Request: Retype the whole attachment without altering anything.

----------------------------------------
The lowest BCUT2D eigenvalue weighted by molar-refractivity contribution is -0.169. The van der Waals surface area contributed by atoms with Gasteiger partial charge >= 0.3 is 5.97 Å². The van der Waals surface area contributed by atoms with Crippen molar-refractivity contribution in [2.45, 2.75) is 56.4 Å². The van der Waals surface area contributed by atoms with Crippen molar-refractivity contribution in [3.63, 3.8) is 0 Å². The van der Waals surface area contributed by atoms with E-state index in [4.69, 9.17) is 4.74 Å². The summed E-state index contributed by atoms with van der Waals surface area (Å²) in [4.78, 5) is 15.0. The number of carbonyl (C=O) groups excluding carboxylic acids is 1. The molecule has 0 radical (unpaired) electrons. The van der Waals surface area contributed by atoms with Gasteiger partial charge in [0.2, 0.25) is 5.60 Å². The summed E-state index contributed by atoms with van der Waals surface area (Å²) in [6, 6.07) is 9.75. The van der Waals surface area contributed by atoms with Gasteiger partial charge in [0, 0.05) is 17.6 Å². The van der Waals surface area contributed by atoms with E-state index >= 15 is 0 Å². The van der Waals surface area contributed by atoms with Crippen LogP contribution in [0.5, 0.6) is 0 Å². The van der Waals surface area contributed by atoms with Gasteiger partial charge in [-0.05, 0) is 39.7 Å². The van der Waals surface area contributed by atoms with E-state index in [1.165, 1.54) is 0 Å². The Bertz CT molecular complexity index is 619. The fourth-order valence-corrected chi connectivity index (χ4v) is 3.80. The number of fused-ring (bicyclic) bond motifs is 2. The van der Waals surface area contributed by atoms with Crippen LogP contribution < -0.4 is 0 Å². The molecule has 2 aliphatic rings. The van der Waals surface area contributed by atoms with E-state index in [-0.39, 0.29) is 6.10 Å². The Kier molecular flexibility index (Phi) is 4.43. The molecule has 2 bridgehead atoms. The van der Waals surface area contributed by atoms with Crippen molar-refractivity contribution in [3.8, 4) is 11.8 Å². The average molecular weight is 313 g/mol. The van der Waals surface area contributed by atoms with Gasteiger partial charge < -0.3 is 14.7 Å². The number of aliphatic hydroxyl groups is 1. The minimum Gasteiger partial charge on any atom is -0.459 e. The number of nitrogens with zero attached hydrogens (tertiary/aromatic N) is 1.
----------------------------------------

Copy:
The lowest BCUT2D eigenvalue weighted by molar-refractivity contribution is -0.169. The van der Waals surface area contributed by atoms with Gasteiger partial charge >= 0.3 is 5.97 Å². The van der Waals surface area contributed by atoms with Crippen molar-refractivity contribution in [2.45, 2.75) is 56.4 Å². The van der Waals surface area contributed by atoms with Crippen molar-refractivity contribution in [3.63, 3.8) is 0 Å². The van der Waals surface area contributed by atoms with E-state index in [4.69, 9.17) is 4.74 Å². The summed E-state index contributed by atoms with van der Waals surface area (Å²) in [4.78, 5) is 15.0. The number of carbonyl (C=O) groups excluding carboxylic acids is 1. The molecule has 0 radical (unpaired) electrons. The van der Waals surface area contributed by atoms with Gasteiger partial charge in [0.2, 0.25) is 5.60 Å². The summed E-state index contributed by atoms with van der Waals surface area (Å²) in [6, 6.07) is 9.75. The van der Waals surface area contributed by atoms with Gasteiger partial charge in [0, 0.05) is 17.6 Å². The van der Waals surface area contributed by atoms with E-state index >= 15 is 0 Å². The van der Waals surface area contributed by atoms with Crippen LogP contribution in [0.5, 0.6) is 0 Å². The van der Waals surface area contributed by atoms with Gasteiger partial charge in [-0.05, 0) is 39.7 Å². The van der Waals surface area contributed by atoms with E-state index in [1.165, 1.54) is 0 Å². The Bertz CT molecular complexity index is 619. The fourth-order valence-corrected chi connectivity index (χ4v) is 3.80. The number of fused-ring (bicyclic) bond motifs is 2. The van der Waals surface area contributed by atoms with Crippen LogP contribution < -0.4 is 0 Å². The molecule has 2 aliphatic rings. The van der Waals surface area contributed by atoms with E-state index in [-0.39, 0.29) is 6.10 Å². The Kier molecular flexibility index (Phi) is 4.43. The molecule has 2 bridgehead atoms. The van der Waals surface area contributed by atoms with Crippen molar-refractivity contribution in [3.8, 4) is 11.8 Å². The average molecular weight is 313 g/mol. The van der Waals surface area contributed by atoms with Gasteiger partial charge < -0.3 is 14.7 Å². The number of aliphatic hydroxyl groups is 1. The minimum Gasteiger partial charge on any atom is -0.459 e. The number of nitrogens with zero attached hydrogens (tertiary/aromatic N) is 1.